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Submitted by Tim Buckley on Thu, 01/06/2011 - 11:15am.
A repeat of the Christmas storm? A new storm will cross the country over the coming days, and it looks eerily similar to the system that brought snow two weeks ago. As of right now, it looks like Southeastern North Carolina may be in the clear for winter weather. But, some subtle differences could mean the difference between all rain and significant snow.
So why might there be a winter storm along the East Coast? Let's take a look at the setup heading into this weekend:
Right now, an arctic air mass is on the move southward from Canada. A cold front brings this air overhead late Friday into early Saturday. This bitter cold is a key ingredient to any winter storm. It sets the stage for the possibility of winter precipitation. In other words, this cold air doesn't mean that there will be winter precipitation, it just introduces that potential into the equation by being there before a storm moves into the region.
Now as for the storm itself, the main energy is still focused well offshore of Southern California. This alone tells you how much uncertainty exists in this current forecast. Until the storm comes onto the coast of the US, we don't have an accurate sampling of data from the system - which is key to producing good forecasts on track, intensity, and the all important precipitation type. By Saturday - we expect the storm to come ashore and really be on the move.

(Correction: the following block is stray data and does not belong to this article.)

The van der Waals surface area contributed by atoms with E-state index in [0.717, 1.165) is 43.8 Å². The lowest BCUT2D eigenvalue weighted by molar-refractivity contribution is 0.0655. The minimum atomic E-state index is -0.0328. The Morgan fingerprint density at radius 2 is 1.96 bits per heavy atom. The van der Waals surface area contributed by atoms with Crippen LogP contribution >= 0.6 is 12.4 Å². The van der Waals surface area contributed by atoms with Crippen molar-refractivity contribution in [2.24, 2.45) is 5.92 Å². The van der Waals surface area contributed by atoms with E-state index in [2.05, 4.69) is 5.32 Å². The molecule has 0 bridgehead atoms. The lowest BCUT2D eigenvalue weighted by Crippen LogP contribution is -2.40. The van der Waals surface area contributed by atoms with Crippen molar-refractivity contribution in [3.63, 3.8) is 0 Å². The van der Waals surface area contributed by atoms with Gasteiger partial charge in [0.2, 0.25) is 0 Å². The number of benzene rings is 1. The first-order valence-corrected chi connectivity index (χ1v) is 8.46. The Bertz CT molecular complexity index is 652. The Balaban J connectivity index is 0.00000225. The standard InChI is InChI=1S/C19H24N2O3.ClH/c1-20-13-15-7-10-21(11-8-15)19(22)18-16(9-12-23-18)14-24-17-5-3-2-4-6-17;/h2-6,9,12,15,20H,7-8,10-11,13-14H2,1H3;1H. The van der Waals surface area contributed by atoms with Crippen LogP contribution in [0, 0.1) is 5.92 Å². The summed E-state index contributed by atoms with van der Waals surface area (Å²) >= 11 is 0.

Once it comes ashore, it will be steered initially by the southern branch of the Jet Stream which you can see above in blue. This conveyor belt of fast winds in the upper atmosphere decides where the storm will go and how fast it will get there. Right now, the setup is very similar to what we saw at Christmas with the storm passing over the Southwest eventually reaching the Gulf Coast.
Just like the Christmas storm, the low pressure area will be positioned over Louisiana as it starts to gather strength and head up the coast. Again, the track is key with these winter storm systems. The eastern side of the system feature southerly winds are the "warm side" while the western side feature northerly winds and is the "cold side".
The yellow cone-shape indicates the spread in potential paths that this storm could take at this point. As you can see, there's a wide range right now. Let's hammer out the possibilities:
-Inland Track: A path to the left side of the cone would mean a plain old rain event here in the Wilmington area.
-Coastal Track: A track to the right side of the cone along the coast would mean a colder storm for us with the potential for some significant snowfall in the Cape Fear region.
-Central Track: A path in the middle of the cone would likely mean a brief period of frozen precip to start across the area (especially inland), before a transition to all rain for everybody.
Right an Inland/Central track appears to be the most likely solution. Given that idea, we're forecasting an all rain event here along the coast, although it's certainly possible there could be some mixing precip at the beginning of the storm for areas well inland.
That's what we know right now! This forecast will be re-evaluated and tweaked over the next several days.
Stay with us, and buckle up!
By: Tim Buckley